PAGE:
"In May 2016, just one week before my final A Level exams were due to take place, I began to experience severe stomach pains near my appendix area. While I had experienced slight pain in this area very occasionally in the past, the pain was much more obvious this time, and it became evident to me that something wasn't right. I saw my GP the next day, who suspected that I had appendicitis. From there I went to hospital, where appendicitis was confirmed as the only realistic cause of the pain. I underwent an appendicectomy the following day.
6 weeks later, I was asked to return to the hospital for a follow up appointment. I wasn't expecting to be called back and the letter from the hospital didn't seem to indicate that anything was wrong. Upon arriving at the appointment, I was shocked to learn from the surgical consultant that following the operation, a tumour had been discovered on the tip of my appendix. A subsequent CT scan indicated a possibility that some lymph nodes in my right colon may have been infected by the tumour.
So, in September 2016 I had to have a second operation, called a right hemicolectomy, to remove the right colon. A spread in two lymph nodes was removed through that operation, and subsequent scans have been clear. I will now have follow up MRI scans every twelve months.
Two specialist nurses from Teenage Cancer Trust came to see me. They sat down with me and my parents, discussed our feelings with us, and gave me a mobile number so that we could contact them if we had any questions. They provided information and comfort by attending some of my appointments with surgeons and other medical staff, as well as visiting me on the ward as I recovered from my operation.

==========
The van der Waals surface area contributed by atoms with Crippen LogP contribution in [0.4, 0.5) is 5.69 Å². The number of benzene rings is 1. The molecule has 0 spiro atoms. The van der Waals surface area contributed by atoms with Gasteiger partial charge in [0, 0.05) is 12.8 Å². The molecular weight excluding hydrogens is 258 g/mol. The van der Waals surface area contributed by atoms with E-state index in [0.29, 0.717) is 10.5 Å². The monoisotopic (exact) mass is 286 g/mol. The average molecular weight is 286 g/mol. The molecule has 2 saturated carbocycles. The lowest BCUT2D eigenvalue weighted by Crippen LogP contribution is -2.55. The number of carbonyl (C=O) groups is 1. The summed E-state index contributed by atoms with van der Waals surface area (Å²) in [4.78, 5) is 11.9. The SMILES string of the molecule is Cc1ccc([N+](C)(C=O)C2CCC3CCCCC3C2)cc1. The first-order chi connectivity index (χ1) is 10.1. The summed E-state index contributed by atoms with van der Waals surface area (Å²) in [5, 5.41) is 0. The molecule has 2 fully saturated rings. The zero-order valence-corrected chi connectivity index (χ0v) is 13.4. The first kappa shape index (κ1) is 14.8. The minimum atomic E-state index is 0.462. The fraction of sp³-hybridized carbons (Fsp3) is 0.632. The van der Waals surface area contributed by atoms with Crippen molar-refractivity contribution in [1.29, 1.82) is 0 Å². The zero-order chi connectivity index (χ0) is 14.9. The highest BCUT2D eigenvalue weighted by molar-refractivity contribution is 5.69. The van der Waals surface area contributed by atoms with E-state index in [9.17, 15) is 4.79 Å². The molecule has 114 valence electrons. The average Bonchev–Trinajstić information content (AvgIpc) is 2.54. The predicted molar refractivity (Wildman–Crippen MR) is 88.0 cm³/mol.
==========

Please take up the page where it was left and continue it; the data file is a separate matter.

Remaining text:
During the nine months since, they have continued to be available, ready to offer support with such things as follow-up scans and blood tests and general advice. Despite everything that had happened, I was still able to achieve the required grades to get into University. However, due to the timing of my second operation, I had to defer my studies and take a gap year. I wanted to give something back during this time, as well as to help make a difference to others. To raise money for the Teenage Cancer Trust and also for my local Church, I produced a variety of homemade greetings cards, which managed to raise over £1000 for both charities during the course of the year. I have also given talks in support of Teenage Cancer Trust at fundraising events in order to raise awareness.
I was given the all clear a few weeks after my right hemicolectomy. I feel so thankful that I survived, and while nothing can change the fact that a tumour was found on my appendix, the support I had from the Teenage Cancer Trust during my illness allowed me and my family to know that help would always be available. This, along with my Christian faith gave me a sense of hope and determination, that despite the fact I was facing the most difficult period of my life so far, things could get better in the end.